So if philanthropic funders want to set an ambitious goal for addressing a community problem, they can issue a call for proposals that will give community groups “an incentive to organize themselves” to apply for funding, he said, “Having it come from the ground up could be a real advance. It would be up to individual people and agencies to come up with consortia and the groups that can do it. Your decision would be who can do it best.”

‘Coopertition’

Lutz said nonprofits working in the area of human services have “little room for mistakes.”

While nonprofits ought to be able to learn from and build on initiatives that don’t work, she said, “funders move on to another organization.”

The challenge is to find ways to pilot new programs, “identify mistakes, and then turn to funders and in partnership move through that system,” she said. What is needed, she said, is “coopertition,” or a combination of cooperation and competition.

Loovis said there is a “push-pull” between funders and nonprofits.

“In some ways, nonprofits are ahead of us,” she said. “In some ways, funders are a little ahead of nonprofits.”

When GlaxoSmithKline decided to pursue a strategy known as “collective impact,” she said, it wanted to invest $500,000 each in tackling community problems in two communities in other parts of the U.S.

It assumed local nonprofits in each community were ready for a collective impact strategy “and we would come in and work and learn from them,” she said. One of the communities already had a strong funding community, largely because of several big funders, she said, but that philanthropic infrastructure was lacking in the other community “and we really struggled as a funder.”

So instead of making a collective impact investment in the second community, GlaxoSmithKline shifted gears and is considering making a planning grant to pave way for a collective impact initiative.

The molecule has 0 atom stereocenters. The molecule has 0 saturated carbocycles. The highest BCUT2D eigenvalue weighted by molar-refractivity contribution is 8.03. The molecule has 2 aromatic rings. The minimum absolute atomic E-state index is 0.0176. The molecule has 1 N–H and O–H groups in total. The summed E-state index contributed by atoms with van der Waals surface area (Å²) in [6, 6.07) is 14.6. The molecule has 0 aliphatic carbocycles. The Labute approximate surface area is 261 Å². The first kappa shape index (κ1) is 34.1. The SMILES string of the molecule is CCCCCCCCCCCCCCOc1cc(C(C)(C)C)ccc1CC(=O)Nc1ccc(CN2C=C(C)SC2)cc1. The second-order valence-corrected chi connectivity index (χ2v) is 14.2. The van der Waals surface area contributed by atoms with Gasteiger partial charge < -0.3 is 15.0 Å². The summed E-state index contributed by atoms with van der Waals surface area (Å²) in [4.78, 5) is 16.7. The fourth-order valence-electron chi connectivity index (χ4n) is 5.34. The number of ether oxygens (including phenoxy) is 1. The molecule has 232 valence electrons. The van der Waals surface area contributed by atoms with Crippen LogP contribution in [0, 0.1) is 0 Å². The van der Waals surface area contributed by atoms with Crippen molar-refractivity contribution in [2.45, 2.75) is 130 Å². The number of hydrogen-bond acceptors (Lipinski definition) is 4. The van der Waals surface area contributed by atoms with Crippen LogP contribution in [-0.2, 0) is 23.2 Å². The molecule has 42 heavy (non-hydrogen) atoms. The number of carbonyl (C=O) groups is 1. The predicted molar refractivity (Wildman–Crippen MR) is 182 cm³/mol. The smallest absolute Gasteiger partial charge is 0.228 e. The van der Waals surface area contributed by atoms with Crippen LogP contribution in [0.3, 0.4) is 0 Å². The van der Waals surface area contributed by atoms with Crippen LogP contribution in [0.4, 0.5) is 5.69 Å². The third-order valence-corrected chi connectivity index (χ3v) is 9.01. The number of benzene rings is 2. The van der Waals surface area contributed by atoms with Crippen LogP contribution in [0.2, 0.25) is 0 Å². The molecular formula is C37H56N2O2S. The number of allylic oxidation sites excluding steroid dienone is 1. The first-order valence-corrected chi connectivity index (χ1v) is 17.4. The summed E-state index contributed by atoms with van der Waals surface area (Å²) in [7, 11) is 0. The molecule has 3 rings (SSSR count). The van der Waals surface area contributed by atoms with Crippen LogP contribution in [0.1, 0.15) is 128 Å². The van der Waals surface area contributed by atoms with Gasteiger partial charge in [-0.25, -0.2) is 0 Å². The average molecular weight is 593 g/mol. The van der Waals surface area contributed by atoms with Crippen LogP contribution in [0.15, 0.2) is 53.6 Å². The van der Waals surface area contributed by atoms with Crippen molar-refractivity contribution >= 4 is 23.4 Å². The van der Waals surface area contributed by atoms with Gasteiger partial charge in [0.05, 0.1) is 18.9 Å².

Collaboration and mergers

Haywood Holderness, who is pastor emeritus at Westminster Presbyterian Church in Durham and attended the Donors Forum, said the Triangle is “ripe for more collaboration and mergers among nonprofits.”

The number of nonprofits in Durham, for example, has soared and now is many times the state average on a per-capita basis, yet many nonprofits operate in silos, he said.

But with the Baby Boomer generation of nonprofit founders retiring, the time is ideal for funders “to talk to nonprofits about more collaboration or even mergers,” he said. “You guys can make that happen.”

Steve Toler, who is a public relations and communications consultant, former vice president for public affairs in North Carolina for Verizon, and attended the Donors Forum, said the business community was “light years ahead of nonprofits” in mergers and acquisitions.

“We’re not seeing that” in the nonprofit sector, he said.

Lutz said mergers require mediators and investment from funders to provide incentives to nonprofits to talk about merging and give them the time needed to pursue merger conversations while continuing to serve clients.

As part of its Community Programs, Triangle Community Foundation is working to better understand and address the challenges of building the capacity of nonprofits to address pressing community issues.

“We know all our donors are not ready to fund that capacity-building infrastructure…yet,” O’Keefe said